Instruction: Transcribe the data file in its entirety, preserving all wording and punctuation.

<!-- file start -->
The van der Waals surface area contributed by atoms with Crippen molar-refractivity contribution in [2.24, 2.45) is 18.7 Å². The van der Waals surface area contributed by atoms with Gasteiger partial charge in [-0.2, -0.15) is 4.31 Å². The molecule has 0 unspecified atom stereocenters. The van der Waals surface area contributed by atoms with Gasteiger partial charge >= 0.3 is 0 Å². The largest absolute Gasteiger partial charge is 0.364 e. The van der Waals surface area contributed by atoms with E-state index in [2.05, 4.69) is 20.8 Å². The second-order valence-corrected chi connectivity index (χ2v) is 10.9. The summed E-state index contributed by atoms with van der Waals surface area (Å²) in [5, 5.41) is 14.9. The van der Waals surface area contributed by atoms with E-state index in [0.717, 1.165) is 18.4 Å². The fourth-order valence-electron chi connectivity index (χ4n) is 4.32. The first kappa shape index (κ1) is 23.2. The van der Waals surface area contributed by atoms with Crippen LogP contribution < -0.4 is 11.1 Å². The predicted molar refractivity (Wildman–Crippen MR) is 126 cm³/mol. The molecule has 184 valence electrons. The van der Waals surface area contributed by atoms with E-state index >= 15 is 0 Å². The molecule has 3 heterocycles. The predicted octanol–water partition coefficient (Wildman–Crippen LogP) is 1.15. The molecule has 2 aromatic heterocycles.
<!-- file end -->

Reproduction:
The van der Waals surface area contributed by atoms with Crippen molar-refractivity contribution in [2.24, 2.45) is 18.7 Å². The van der Waals surface area contributed by atoms with Gasteiger partial charge in [-0.2, -0.15) is 4.31 Å². The molecule has 0 unspecified atom stereocenters. The van der Waals surface area contributed by atoms with Gasteiger partial charge >= 0.3 is 0 Å². The largest absolute Gasteiger partial charge is 0.364 e. The van der Waals surface area contributed by atoms with E-state index in [2.05, 4.69) is 20.8 Å². The second-order valence-corrected chi connectivity index (χ2v) is 10.9. The summed E-state index contributed by atoms with van der Waals surface area (Å²) in [5, 5.41) is 14.9. The van der Waals surface area contributed by atoms with E-state index in [0.717, 1.165) is 18.4 Å². The fourth-order valence-electron chi connectivity index (χ4n) is 4.32. The first kappa shape index (κ1) is 23.2. The van der Waals surface area contributed by atoms with Crippen LogP contribution < -0.4 is 11.1 Å². The predicted molar refractivity (Wildman–Crippen MR) is 126 cm³/mol. The molecule has 184 valence electrons. The van der Waals surface area contributed by atoms with E-state index >= 15 is 0 Å². The molecule has 3 heterocycles. The predicted octanol–water partition coefficient (Wildman–Crippen LogP) is 1.15. The molecule has 2 aromatic heterocycles.